Books

Owlish review: 'No ordinary tale of male angst and frustrated desire'

In Owlish, a middle-aged man becomes fascinated by a living doll, retreating into a dreamlike hinterland of his own creation

Owlish book cover

Owlish by Dorothy Tse, translated by Natascha Bruce, is out on February 23 (Fitzcarraldo, £13.99)

Dorothy Tse’s debut novel, Owlish, is a fantastic if discomforting work of art. In scintillant prose (as translated by Natascha Bruce from the original Chinese), Tse conjures up the figure of Professor Q, a middle-aged man wearied by his dreary life within the city of Nevers. This setting is the author’s surreal, alternative version of modern-day Hong Kong.

In the narrative, though the coastal territory of Nevers has since been “handed over” to the control of the mainland’s Vanguard Republic, it was previously occupied by “blue-eyed Valerian colonizer”’, whose language still prevails in educational and elite spheres. In Q’s work teaching literature at the Lone Boat university, he feels deep ennui. Though he recognises his material comforts – a wife, civil servant Maria, who dutifully cooks him bland meals, arranges organised fun and maintains their spacious flat – his private collection of glistening vintage dolls suggests other cravings.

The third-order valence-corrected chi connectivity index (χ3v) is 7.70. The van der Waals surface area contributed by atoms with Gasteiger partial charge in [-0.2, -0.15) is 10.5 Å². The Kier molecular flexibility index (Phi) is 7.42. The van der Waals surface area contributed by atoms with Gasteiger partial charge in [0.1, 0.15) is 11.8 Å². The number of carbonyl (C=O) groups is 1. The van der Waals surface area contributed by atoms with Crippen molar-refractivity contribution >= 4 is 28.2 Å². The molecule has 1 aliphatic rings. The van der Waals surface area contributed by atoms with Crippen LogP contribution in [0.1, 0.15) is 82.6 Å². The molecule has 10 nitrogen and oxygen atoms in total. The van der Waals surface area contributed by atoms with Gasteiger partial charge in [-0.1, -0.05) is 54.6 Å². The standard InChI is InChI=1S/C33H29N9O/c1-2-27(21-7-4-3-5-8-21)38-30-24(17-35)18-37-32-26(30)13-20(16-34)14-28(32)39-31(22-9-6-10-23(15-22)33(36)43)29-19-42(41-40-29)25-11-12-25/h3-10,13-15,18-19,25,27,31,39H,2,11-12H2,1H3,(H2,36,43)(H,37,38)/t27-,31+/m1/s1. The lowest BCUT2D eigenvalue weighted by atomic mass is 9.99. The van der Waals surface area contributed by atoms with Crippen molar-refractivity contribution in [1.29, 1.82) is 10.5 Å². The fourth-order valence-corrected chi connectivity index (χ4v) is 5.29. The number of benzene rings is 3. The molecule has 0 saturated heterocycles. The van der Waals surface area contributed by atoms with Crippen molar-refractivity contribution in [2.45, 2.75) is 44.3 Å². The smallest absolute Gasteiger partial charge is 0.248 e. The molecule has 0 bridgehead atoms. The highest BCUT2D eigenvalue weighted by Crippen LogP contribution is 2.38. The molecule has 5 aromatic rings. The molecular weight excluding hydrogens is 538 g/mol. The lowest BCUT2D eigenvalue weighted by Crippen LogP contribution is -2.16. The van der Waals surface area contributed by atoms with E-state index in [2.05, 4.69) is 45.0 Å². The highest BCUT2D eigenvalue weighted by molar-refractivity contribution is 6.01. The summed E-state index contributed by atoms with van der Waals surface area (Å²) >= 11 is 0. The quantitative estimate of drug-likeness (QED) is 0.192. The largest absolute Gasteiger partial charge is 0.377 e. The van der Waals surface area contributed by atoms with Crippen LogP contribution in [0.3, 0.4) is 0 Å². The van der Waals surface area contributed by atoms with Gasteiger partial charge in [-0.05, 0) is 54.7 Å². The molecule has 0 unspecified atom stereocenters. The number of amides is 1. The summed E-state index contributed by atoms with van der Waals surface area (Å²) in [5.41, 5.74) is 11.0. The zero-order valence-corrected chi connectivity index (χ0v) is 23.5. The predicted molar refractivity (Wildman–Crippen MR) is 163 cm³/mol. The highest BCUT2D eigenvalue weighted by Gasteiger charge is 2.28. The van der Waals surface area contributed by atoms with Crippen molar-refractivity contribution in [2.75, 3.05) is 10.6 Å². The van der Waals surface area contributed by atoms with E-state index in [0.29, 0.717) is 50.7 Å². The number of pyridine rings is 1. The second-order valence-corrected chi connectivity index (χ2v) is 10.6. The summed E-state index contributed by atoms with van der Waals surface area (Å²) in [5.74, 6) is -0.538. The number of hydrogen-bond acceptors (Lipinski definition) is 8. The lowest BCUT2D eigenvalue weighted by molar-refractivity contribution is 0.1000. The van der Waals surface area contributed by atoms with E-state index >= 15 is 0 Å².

Though Tse toys with certain literary shadows here, this is no ordinary tale of male angst and frustrated desire. Though Q does not value his spouse, his counterparts continually ponder how he has bagged such a “goddess”. From his youth, Q finds himself in dreamscape encounters involving puppets
and automata.

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When he bumbles into a serendipitous meeting with the ballerina Aliss, a human-sized figurine with mechanical potential, he sinks headlong into infatuation. As Q gets busy with his beloved, he grows impervious to his surroundings, barely registering the blatant protests by students on campus, and the authoritarian measures seeping into daily existence. It is only Maria, so particular in her desire for order at home, who perceives the insidious tides creeping into her government office. But Aliss, the living doll, also gains a vital autonomy of her own.  

In Owlish Tse makes a compelling spectacle; demonstrating the price of apathy during oppressive administrations, suggesting how we might resist the unspeakable mechanisms of regime. She crafts a wondrous hinterland in her writing, imagining the waiting worlds we might dream ourselves into – if we try.

Annie Hayter is a writer and a poet

Owlish book cover

Owlish by Dorothy Tse, translated by Natascha Bruce, is out on February 23 (Fitzcarraldo, £13.99).

You can buy it from The Big Issue shop on Bookshop.org, which helps to support The Big Issue and independent bookshops.

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